Overland Freight and Passenger Service

Charles Arthur Broadwater

Charles A. Broadwater's Diamond R Freighting Company dominated overland shipping in Montana before the coming of the railroads. The Diamond R was headquartered in Helena from 1866 on. Broadwater would also become deeply involved in the railroad, serving as President of the Montana Central. Broadwater is perhaps best known for his beautiful hotel and natatorium which once stood on Helena's west side.

Toll Road from Fort Benton
Mule Team and Wagon in Fort Benton, Montana, ca. 1880



Diamond-R Mule Train on the Benton Road
Prickly Pear Canyon, North of Helena

During Helena's early years, this toll road, originating at the head of Missouri River navigation at Fort Benton, was the main shipping route into the area. Heavy rain and snow sometimes made the canyon road impassable.

In 1865, the Territorial Legislature granted a license to the Little Prickly Pear Wagon Road Company to build a toll road through the canyon. A year later, in 1866, Helena merchants James King and Warren Gillette bought the road and spent $40,000 upgrading it. By then traffic on it between Fort Benton and Helena had become so heavy, that the men were able to recoup their expenditure within two years.

By the early 1870s, it was part of the Benton Road, an important freight and passenger route in the territory. Thereafter, other roads and a railroad were constructed through the Prickly Pear Canyon.

Wagon on the Benton Road


Prickly Pear Canyon Bridge

The Montana Trail, 1871

A section of the stagecoach road from Corinne, Utah to Helena, crossing the Beaverhead River at Point of Rocks, halfway between Dillon and Twin Bridges, 1871.

Corinne was founded in 1869 as a freight-transfer point on the new Union Pacific Railway line for the shipment of goods and supplies to the mining towns of western Montana along the Montana Trail, the most important early-day land route.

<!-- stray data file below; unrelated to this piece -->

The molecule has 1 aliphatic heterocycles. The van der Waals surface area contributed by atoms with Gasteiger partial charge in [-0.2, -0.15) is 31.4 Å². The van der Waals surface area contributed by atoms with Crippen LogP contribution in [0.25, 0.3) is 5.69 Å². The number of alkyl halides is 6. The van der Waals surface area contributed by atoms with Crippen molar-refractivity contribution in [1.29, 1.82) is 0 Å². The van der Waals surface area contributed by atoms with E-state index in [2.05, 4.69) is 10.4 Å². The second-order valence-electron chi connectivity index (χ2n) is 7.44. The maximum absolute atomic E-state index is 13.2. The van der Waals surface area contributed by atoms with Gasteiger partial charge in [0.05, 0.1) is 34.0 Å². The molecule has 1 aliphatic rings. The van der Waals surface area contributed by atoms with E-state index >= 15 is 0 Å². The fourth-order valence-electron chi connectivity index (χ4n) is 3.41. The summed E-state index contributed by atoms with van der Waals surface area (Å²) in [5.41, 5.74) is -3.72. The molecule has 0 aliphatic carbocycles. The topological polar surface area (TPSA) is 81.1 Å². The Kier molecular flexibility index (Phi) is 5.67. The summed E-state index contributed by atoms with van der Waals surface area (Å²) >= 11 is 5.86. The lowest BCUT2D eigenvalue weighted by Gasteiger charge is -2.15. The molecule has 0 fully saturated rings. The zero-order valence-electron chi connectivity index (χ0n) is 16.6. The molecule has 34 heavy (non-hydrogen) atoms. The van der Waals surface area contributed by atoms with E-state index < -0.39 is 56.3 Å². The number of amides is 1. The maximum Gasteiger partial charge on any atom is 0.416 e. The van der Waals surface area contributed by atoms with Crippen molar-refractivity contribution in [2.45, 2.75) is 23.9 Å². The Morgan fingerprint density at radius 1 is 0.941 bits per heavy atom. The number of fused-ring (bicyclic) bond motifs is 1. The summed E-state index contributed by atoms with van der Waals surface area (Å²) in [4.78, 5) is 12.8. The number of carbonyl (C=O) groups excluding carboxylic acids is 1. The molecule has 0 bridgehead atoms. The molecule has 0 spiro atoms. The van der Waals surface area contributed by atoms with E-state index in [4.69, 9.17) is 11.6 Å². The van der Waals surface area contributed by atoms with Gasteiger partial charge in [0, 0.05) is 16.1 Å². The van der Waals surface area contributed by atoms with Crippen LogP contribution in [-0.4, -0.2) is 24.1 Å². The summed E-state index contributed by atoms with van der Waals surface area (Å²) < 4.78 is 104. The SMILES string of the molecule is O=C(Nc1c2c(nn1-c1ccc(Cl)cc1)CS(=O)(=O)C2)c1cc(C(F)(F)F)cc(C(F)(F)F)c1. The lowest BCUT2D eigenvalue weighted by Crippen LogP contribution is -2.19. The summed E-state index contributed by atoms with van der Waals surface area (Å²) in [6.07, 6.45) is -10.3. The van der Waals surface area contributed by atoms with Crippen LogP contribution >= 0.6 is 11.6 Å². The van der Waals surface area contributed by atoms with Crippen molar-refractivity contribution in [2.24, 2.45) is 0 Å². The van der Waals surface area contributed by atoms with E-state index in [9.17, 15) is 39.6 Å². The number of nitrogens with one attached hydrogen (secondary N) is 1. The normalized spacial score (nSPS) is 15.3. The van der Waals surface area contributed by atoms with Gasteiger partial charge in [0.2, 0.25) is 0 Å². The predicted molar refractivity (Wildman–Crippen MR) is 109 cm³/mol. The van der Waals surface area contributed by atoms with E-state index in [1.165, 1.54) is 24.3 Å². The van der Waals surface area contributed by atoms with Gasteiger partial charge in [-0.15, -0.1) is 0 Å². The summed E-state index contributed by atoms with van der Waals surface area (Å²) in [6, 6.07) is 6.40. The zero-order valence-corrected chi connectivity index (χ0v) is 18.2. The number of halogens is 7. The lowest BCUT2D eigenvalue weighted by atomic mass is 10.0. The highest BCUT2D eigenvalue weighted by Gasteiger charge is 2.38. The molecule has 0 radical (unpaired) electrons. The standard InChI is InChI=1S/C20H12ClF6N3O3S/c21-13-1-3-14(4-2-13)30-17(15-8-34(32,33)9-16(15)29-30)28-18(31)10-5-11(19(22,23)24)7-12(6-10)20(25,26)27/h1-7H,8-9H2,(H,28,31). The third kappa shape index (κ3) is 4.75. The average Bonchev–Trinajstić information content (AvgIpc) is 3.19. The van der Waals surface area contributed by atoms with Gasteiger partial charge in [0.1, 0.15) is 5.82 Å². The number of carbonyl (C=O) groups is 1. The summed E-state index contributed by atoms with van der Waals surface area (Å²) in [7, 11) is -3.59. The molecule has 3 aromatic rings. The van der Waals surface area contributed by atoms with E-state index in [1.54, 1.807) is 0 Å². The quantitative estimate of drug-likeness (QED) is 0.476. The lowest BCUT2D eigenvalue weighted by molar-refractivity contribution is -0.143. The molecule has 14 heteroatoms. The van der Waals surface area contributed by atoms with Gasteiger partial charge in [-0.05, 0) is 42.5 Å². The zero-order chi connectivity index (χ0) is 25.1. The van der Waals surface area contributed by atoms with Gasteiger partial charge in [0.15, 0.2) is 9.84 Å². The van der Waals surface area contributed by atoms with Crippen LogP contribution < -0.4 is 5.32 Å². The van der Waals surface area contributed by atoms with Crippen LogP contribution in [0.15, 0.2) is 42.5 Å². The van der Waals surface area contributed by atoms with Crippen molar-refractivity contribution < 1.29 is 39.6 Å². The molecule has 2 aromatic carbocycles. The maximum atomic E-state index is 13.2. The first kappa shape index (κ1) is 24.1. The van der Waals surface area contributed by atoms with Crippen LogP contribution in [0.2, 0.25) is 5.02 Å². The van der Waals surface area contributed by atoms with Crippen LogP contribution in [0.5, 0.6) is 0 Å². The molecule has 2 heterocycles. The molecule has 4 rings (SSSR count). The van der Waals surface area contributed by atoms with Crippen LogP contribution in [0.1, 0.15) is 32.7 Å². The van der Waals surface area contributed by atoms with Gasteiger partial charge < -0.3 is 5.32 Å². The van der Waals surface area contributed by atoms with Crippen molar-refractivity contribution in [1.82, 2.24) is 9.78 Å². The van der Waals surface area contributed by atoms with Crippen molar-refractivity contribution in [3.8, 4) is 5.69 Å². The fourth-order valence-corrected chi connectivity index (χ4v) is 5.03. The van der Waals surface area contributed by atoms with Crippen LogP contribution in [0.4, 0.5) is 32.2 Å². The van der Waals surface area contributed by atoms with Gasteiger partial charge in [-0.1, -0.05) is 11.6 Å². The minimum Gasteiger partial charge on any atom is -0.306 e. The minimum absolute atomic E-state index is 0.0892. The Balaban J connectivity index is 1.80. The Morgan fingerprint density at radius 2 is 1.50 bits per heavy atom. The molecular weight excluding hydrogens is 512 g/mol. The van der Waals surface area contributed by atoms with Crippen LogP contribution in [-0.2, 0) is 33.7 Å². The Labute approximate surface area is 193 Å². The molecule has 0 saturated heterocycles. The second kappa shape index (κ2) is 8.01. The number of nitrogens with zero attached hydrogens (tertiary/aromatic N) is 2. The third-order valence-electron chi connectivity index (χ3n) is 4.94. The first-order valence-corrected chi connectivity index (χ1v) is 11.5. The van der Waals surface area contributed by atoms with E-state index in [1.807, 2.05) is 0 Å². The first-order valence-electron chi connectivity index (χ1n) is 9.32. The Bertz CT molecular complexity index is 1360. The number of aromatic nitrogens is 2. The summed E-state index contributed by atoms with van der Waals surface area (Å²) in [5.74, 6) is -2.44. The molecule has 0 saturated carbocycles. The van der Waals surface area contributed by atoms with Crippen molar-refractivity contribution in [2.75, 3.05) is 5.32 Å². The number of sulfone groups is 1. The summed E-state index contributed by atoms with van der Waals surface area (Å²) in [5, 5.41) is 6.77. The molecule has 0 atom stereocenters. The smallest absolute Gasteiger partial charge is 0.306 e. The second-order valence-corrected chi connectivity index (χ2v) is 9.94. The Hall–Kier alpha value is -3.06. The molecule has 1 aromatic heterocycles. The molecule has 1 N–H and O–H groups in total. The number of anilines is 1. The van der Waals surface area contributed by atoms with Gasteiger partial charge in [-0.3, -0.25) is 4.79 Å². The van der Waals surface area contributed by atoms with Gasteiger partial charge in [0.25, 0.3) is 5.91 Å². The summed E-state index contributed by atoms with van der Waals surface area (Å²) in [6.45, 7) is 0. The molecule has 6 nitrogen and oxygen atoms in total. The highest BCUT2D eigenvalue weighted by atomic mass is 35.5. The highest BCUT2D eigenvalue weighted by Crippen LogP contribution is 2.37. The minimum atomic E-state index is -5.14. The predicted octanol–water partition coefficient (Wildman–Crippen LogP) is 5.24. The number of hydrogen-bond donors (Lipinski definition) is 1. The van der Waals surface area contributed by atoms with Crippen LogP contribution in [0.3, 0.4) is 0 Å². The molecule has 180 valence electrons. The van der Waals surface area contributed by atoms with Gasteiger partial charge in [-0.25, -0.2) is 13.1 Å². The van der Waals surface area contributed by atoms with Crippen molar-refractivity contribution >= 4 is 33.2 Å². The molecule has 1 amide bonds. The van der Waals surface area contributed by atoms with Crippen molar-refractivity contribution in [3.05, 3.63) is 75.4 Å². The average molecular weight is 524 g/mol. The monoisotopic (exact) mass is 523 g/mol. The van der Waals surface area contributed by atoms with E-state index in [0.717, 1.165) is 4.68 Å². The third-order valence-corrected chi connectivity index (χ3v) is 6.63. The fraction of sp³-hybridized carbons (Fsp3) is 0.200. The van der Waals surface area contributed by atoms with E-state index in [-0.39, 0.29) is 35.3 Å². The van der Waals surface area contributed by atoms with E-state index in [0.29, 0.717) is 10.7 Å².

Point of Rocks Stagecoach Station, 1895


Point of Rocks Stagecoach Station, 1957


The Carroll Trail

Established by the Merchants of Helena in 1875
as an Alternative to the Benton Road & Montana Trail

Both the Benton Road and the Montana Trail were expensive and unreliable, so Helena merchants developed the Carroll Trail, named for one of the owners of the Diamond R freight company. Steve F. Russell of Historic Trails Research in Ames, Iowa, has written a concise history of the Carroll Trail (pdf file).

This about the Carroll Trail by Hal G. Strearns, writing in the 4/11/1977 Helena Independent Record:

"In 1874 the Northern Pacific had gotten as far as Bismarck and from there the boats
labored up to Carroll, some 75 miles east of Lewistown, about 30 miles upstream from the
mouth of the Musselshell. It was March 16, 1874 when the teamsters began trekking
from Helena to Carroll, working for the Diamond R Transportation Co, which belonged to
Col. Broadwater, Mathew Carroll, George Steele and E.G. Maclay. Their wagons could
make about 13 miles a day, a parade of teams two to three miles in length.

"The Carroll Trail followed the Helena valley to Clasoil, then via the present day Highway 284
to Canyon Ferry, through White's Gulch, over the Belts, to Fort Logan, Brewer's Hot
Springs, down the Musselshell, through the Judith Gap to Roy and to Carroll.

"Very little remains of Carroll, the river's waters having done in the famed port. And precious little is left of Fort Maginnis where troops were stationed to handle marauding Indians."

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